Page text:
Forage Performance in Crop—Livestock Systems Designed to Reduce Water Withdrawals From a Declining Aquifer

Zilverberg, Cody
Brown, Phil
Green, Paul
Allen, Vivien
Galyean, Michael
Society for Range Management
Publication Year: 
On the Ground• In the semiarid Texas High Plains, integrating cropswith grazing systems could conserve irrigationwater and increase perennial grassland.• We combined irrigated and nonirrigated exotic andnative grasses with cotton production.• We grazed and hayed the grasses, harvested grassseed, and harvested cotton.• Strategically combining different forages, fertilizer,and water inputs can extend the grazing season,improve the quality of available forage, and providea buffer against moderate drought.• Nonirrigated, seeded native grass mixtures canprovide valuable grazing and decrease total wateruse of an integrated crop-livestock system.Keywords: water conservation, grazing, forage,irrigation, Ogallala Aquifer, crude protein, fiber.
Document Type: 
Journal Issue/Article
Society for Range Management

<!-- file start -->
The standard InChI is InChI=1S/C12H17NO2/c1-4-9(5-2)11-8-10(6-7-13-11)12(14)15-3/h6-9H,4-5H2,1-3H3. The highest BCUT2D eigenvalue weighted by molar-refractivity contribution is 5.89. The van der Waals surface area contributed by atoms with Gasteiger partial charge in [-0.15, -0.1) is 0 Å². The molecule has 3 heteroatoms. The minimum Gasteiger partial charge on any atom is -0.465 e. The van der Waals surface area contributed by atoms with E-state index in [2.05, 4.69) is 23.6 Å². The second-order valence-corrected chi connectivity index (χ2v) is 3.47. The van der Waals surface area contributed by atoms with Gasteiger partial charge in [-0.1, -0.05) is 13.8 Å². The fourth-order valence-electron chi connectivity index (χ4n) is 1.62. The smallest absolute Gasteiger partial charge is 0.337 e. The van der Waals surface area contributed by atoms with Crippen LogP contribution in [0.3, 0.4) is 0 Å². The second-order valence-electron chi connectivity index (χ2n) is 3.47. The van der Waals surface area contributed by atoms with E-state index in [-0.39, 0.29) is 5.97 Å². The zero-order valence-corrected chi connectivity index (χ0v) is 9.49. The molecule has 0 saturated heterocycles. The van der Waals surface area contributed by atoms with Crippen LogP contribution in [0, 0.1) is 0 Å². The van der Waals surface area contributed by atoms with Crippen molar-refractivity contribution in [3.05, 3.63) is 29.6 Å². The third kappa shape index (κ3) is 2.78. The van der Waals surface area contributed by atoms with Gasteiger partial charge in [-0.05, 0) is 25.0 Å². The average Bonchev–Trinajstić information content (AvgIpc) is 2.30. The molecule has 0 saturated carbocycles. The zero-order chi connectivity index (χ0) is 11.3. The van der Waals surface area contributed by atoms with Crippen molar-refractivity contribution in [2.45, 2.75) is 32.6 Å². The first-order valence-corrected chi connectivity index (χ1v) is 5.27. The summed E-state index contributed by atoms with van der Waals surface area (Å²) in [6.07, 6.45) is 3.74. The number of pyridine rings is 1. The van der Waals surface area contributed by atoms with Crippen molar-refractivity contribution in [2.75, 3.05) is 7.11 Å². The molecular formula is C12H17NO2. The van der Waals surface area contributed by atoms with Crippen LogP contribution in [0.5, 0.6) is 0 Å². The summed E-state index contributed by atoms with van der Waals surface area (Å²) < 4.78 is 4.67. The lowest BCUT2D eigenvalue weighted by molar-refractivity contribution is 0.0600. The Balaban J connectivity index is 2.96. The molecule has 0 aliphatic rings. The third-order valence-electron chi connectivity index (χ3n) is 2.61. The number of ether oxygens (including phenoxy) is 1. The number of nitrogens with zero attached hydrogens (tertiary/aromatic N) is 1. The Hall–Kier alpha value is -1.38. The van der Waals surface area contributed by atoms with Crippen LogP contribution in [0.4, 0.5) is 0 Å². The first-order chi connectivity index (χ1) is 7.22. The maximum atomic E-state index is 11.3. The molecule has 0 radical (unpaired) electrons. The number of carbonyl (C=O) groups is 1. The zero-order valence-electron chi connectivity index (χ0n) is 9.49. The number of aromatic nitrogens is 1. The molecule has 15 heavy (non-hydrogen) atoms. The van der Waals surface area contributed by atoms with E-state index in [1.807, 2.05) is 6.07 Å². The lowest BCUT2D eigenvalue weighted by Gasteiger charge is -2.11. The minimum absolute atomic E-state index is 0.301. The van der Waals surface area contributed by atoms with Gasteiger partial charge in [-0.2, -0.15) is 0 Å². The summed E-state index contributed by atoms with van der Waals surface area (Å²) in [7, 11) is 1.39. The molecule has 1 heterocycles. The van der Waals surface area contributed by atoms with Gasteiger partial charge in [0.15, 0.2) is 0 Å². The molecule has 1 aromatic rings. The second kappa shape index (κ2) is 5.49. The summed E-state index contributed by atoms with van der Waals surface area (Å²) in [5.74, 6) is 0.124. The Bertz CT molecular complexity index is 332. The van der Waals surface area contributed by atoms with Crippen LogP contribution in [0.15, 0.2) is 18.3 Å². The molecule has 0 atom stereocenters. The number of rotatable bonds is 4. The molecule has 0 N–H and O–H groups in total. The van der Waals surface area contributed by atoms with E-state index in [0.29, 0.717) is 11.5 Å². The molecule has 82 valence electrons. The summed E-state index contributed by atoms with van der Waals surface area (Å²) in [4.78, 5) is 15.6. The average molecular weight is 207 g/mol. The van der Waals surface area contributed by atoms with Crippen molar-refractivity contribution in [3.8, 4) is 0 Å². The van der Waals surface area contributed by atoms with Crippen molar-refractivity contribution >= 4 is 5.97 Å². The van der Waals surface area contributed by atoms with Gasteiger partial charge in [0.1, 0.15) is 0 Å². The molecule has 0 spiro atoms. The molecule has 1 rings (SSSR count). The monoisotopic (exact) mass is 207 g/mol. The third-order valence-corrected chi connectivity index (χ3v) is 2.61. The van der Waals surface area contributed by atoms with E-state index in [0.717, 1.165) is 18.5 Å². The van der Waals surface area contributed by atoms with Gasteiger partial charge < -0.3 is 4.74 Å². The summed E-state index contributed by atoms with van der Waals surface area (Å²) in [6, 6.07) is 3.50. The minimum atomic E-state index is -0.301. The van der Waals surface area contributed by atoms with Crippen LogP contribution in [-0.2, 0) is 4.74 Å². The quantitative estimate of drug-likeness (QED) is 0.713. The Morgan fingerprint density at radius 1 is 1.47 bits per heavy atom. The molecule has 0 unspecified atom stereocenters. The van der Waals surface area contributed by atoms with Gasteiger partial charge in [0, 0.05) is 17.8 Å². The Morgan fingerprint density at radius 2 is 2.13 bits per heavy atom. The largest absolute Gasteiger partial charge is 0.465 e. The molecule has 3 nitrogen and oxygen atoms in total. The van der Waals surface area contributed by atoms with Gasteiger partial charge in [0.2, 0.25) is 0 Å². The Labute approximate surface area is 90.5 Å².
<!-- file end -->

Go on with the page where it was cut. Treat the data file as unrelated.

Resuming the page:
Rangelands, a publication of the Society for Range Management, serves as a forum for the presentation and discussion of facts, ideas, and philosophies pertaining to the study, management, and use of rangelands. The journal features scientific and historical articles as well as Society news. It provides readers with scientifically accurate information in a user-friendly format, placed in context of the world we live in today. Rangelands is a practical (non-technical) counterpart of Rangeland Ecology & Management (formerly the Journal of Range Management). The Global Rangelands collection includes articles from Rangelands up to 3 years from the current year. Access to more recent content is available by subscription from BioOne and the Society for Range Management and may also be available at your local university library. 
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